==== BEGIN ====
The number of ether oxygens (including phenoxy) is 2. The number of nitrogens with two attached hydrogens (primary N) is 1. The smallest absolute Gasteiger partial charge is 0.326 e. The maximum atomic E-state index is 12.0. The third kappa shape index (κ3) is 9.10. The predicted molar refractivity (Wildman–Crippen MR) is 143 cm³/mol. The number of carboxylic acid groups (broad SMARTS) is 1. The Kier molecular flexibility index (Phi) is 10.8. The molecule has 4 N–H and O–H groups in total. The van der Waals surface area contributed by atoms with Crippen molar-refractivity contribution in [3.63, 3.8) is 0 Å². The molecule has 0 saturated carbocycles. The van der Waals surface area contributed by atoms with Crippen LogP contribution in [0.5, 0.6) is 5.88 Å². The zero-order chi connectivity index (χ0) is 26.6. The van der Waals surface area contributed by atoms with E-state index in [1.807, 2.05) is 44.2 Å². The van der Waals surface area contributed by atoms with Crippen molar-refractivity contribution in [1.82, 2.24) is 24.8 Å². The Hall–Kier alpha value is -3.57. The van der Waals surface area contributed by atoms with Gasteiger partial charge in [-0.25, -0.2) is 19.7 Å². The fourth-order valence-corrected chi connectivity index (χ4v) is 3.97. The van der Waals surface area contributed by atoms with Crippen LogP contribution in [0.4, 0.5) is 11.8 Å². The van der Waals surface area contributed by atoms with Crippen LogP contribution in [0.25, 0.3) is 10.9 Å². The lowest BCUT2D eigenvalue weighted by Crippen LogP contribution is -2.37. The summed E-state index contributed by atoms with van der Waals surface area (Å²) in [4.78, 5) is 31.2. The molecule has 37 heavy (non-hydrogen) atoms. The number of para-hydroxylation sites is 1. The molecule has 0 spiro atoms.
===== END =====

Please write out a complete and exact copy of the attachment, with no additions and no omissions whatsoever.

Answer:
The number of ether oxygens (including phenoxy) is 2. The number of nitrogens with two attached hydrogens (primary N) is 1. The smallest absolute Gasteiger partial charge is 0.326 e. The maximum atomic E-state index is 12.0. The third kappa shape index (κ3) is 9.10. The predicted molar refractivity (Wildman–Crippen MR) is 143 cm³/mol. The number of carboxylic acid groups (broad SMARTS) is 1. The Kier molecular flexibility index (Phi) is 10.8. The molecule has 4 N–H and O–H groups in total. The van der Waals surface area contributed by atoms with Crippen molar-refractivity contribution in [3.63, 3.8) is 0 Å². The molecule has 0 saturated carbocycles. The van der Waals surface area contributed by atoms with Crippen LogP contribution in [0.5, 0.6) is 5.88 Å². The zero-order chi connectivity index (χ0) is 26.6. The van der Waals surface area contributed by atoms with E-state index in [1.807, 2.05) is 44.2 Å². The van der Waals surface area contributed by atoms with Crippen molar-refractivity contribution in [1.82, 2.24) is 24.8 Å². The Hall–Kier alpha value is -3.57. The van der Waals surface area contributed by atoms with Gasteiger partial charge in [-0.25, -0.2) is 19.7 Å². The fourth-order valence-corrected chi connectivity index (χ4v) is 3.97. The van der Waals surface area contributed by atoms with Crippen LogP contribution in [0.4, 0.5) is 11.8 Å². The van der Waals surface area contributed by atoms with Crippen LogP contribution in [0.25, 0.3) is 10.9 Å². The lowest BCUT2D eigenvalue weighted by Crippen LogP contribution is -2.37. The summed E-state index contributed by atoms with van der Waals surface area (Å²) in [4.78, 5) is 31.2. The molecule has 37 heavy (non-hydrogen) atoms. The number of para-hydroxylation sites is 1. The molecule has 0 spiro atoms.